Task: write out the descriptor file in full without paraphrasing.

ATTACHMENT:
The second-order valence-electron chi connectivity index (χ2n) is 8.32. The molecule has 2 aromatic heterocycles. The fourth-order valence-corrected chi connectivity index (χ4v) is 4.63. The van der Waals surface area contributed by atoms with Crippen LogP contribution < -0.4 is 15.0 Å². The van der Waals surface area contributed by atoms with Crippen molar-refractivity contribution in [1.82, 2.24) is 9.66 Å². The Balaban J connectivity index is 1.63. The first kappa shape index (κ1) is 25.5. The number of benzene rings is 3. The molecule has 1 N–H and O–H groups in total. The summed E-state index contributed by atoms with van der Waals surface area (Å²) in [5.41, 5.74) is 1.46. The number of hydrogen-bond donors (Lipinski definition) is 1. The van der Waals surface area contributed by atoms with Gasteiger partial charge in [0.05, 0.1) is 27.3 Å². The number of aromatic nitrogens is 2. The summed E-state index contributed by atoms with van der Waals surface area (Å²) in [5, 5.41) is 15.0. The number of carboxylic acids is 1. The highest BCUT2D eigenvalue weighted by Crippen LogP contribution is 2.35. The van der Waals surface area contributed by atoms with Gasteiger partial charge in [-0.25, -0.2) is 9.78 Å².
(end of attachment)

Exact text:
The second-order valence-electron chi connectivity index (χ2n) is 8.32. The molecule has 2 aromatic heterocycles. The fourth-order valence-corrected chi connectivity index (χ4v) is 4.63. The van der Waals surface area contributed by atoms with Crippen LogP contribution < -0.4 is 15.0 Å². The van der Waals surface area contributed by atoms with Crippen molar-refractivity contribution in [1.82, 2.24) is 9.66 Å². The Balaban J connectivity index is 1.63. The first kappa shape index (κ1) is 25.5. The number of benzene rings is 3. The molecule has 1 N–H and O–H groups in total. The summed E-state index contributed by atoms with van der Waals surface area (Å²) in [5.41, 5.74) is 1.46. The number of hydrogen-bond donors (Lipinski definition) is 1. The van der Waals surface area contributed by atoms with Gasteiger partial charge in [0.05, 0.1) is 27.3 Å². The number of aromatic nitrogens is 2. The summed E-state index contributed by atoms with van der Waals surface area (Å²) in [5, 5.41) is 15.0. The number of carboxylic acids is 1. The highest BCUT2D eigenvalue weighted by Crippen LogP contribution is 2.35. The van der Waals surface area contributed by atoms with Gasteiger partial charge in [-0.25, -0.2) is 9.78 Å².